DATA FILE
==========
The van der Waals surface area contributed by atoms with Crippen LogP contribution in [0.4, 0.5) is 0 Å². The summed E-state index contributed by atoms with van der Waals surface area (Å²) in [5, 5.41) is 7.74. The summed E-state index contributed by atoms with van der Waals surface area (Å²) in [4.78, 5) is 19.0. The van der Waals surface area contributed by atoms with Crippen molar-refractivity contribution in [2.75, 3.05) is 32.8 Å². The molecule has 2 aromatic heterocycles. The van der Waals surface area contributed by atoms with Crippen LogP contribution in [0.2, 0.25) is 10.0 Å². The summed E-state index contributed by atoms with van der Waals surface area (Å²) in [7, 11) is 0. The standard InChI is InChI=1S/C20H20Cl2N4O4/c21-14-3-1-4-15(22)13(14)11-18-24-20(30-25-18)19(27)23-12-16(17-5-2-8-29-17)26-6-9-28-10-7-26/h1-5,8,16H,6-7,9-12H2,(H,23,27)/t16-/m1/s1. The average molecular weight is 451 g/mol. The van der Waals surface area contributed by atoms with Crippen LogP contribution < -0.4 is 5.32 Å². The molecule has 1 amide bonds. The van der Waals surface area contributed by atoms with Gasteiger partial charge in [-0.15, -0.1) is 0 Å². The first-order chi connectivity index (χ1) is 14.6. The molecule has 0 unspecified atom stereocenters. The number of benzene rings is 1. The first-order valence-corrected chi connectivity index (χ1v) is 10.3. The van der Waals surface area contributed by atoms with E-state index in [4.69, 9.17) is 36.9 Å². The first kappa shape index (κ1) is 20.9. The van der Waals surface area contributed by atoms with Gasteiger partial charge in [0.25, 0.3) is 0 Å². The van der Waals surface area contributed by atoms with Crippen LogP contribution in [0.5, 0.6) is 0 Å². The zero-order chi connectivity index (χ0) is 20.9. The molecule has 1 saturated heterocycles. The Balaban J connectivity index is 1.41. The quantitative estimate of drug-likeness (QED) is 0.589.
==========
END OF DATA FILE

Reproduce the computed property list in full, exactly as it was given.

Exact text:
The van der Waals surface area contributed by atoms with Crippen LogP contribution in [0.4, 0.5) is 0 Å². The summed E-state index contributed by atoms with van der Waals surface area (Å²) in [5, 5.41) is 7.74. The summed E-state index contributed by atoms with van der Waals surface area (Å²) in [4.78, 5) is 19.0. The van der Waals surface area contributed by atoms with Crippen molar-refractivity contribution in [2.75, 3.05) is 32.8 Å². The molecule has 2 aromatic heterocycles. The van der Waals surface area contributed by atoms with Crippen LogP contribution in [0.2, 0.25) is 10.0 Å². The summed E-state index contributed by atoms with van der Waals surface area (Å²) in [7, 11) is 0. The standard InChI is InChI=1S/C20H20Cl2N4O4/c21-14-3-1-4-15(22)13(14)11-18-24-20(30-25-18)19(27)23-12-16(17-5-2-8-29-17)26-6-9-28-10-7-26/h1-5,8,16H,6-7,9-12H2,(H,23,27)/t16-/m1/s1. The average molecular weight is 451 g/mol. The van der Waals surface area contributed by atoms with Crippen LogP contribution < -0.4 is 5.32 Å². The molecule has 1 amide bonds. The van der Waals surface area contributed by atoms with Gasteiger partial charge in [-0.15, -0.1) is 0 Å². The first-order chi connectivity index (χ1) is 14.6. The molecule has 0 unspecified atom stereocenters. The number of benzene rings is 1. The first-order valence-corrected chi connectivity index (χ1v) is 10.3. The van der Waals surface area contributed by atoms with E-state index in [4.69, 9.17) is 36.9 Å². The first kappa shape index (κ1) is 20.9. The van der Waals surface area contributed by atoms with Gasteiger partial charge in [0.25, 0.3) is 0 Å². The van der Waals surface area contributed by atoms with Crippen LogP contribution in [0.5, 0.6) is 0 Å². The zero-order chi connectivity index (χ0) is 20.9. The molecule has 1 saturated heterocycles. The Balaban J connectivity index is 1.41. The quantitative estimate of drug-likeness (QED) is 0.589.